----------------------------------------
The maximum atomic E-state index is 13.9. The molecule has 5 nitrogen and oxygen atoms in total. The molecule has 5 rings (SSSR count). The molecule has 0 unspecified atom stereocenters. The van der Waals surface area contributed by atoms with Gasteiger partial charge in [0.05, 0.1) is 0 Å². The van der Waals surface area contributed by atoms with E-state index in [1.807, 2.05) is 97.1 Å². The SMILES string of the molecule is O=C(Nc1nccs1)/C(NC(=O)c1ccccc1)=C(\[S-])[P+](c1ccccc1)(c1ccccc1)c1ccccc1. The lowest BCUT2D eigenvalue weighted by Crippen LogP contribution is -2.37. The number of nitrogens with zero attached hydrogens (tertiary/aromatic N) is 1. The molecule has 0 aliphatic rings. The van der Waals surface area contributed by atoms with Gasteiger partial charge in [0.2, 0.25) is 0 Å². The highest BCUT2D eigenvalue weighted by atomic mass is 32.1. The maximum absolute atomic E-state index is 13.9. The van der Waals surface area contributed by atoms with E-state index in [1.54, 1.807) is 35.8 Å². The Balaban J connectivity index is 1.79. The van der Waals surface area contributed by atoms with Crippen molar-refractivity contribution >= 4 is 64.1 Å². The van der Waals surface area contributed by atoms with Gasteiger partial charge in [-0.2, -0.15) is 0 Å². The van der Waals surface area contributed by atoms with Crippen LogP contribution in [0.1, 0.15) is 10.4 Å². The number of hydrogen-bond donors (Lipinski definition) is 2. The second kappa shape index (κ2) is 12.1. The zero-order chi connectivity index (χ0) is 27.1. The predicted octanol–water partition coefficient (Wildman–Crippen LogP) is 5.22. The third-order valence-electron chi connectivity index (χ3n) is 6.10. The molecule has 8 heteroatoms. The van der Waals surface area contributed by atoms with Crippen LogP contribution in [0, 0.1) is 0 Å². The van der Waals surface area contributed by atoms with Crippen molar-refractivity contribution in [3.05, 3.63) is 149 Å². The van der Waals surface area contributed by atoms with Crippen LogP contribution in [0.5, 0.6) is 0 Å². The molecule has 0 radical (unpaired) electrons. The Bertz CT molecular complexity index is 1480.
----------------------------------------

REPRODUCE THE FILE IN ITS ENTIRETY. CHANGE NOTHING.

The maximum atomic E-state index is 13.9. The molecule has 5 nitrogen and oxygen atoms in total. The molecule has 5 rings (SSSR count). The molecule has 0 unspecified atom stereocenters. The van der Waals surface area contributed by atoms with Gasteiger partial charge in [0.05, 0.1) is 0 Å². The van der Waals surface area contributed by atoms with E-state index in [1.807, 2.05) is 97.1 Å². The SMILES string of the molecule is O=C(Nc1nccs1)/C(NC(=O)c1ccccc1)=C(\[S-])[P+](c1ccccc1)(c1ccccc1)c1ccccc1. The lowest BCUT2D eigenvalue weighted by Crippen LogP contribution is -2.37. The number of nitrogens with zero attached hydrogens (tertiary/aromatic N) is 1. The molecule has 0 aliphatic rings. The van der Waals surface area contributed by atoms with Gasteiger partial charge in [0.2, 0.25) is 0 Å². The highest BCUT2D eigenvalue weighted by atomic mass is 32.1. The maximum absolute atomic E-state index is 13.9. The van der Waals surface area contributed by atoms with E-state index in [1.54, 1.807) is 35.8 Å². The Balaban J connectivity index is 1.79. The van der Waals surface area contributed by atoms with Crippen molar-refractivity contribution >= 4 is 64.1 Å². The van der Waals surface area contributed by atoms with Gasteiger partial charge in [-0.2, -0.15) is 0 Å². The van der Waals surface area contributed by atoms with Crippen LogP contribution in [0.1, 0.15) is 10.4 Å². The number of hydrogen-bond donors (Lipinski definition) is 2. The second kappa shape index (κ2) is 12.1. The zero-order chi connectivity index (χ0) is 27.1. The predicted octanol–water partition coefficient (Wildman–Crippen LogP) is 5.22. The third-order valence-electron chi connectivity index (χ3n) is 6.10. The molecule has 8 heteroatoms. The van der Waals surface area contributed by atoms with Crippen LogP contribution in [0, 0.1) is 0 Å². The van der Waals surface area contributed by atoms with Crippen molar-refractivity contribution in [3.05, 3.63) is 149 Å². The van der Waals surface area contributed by atoms with Crippen LogP contribution in [0.5, 0.6) is 0 Å². The molecule has 0 radical (unpaired) electrons. The Bertz CT molecular complexity index is 1480.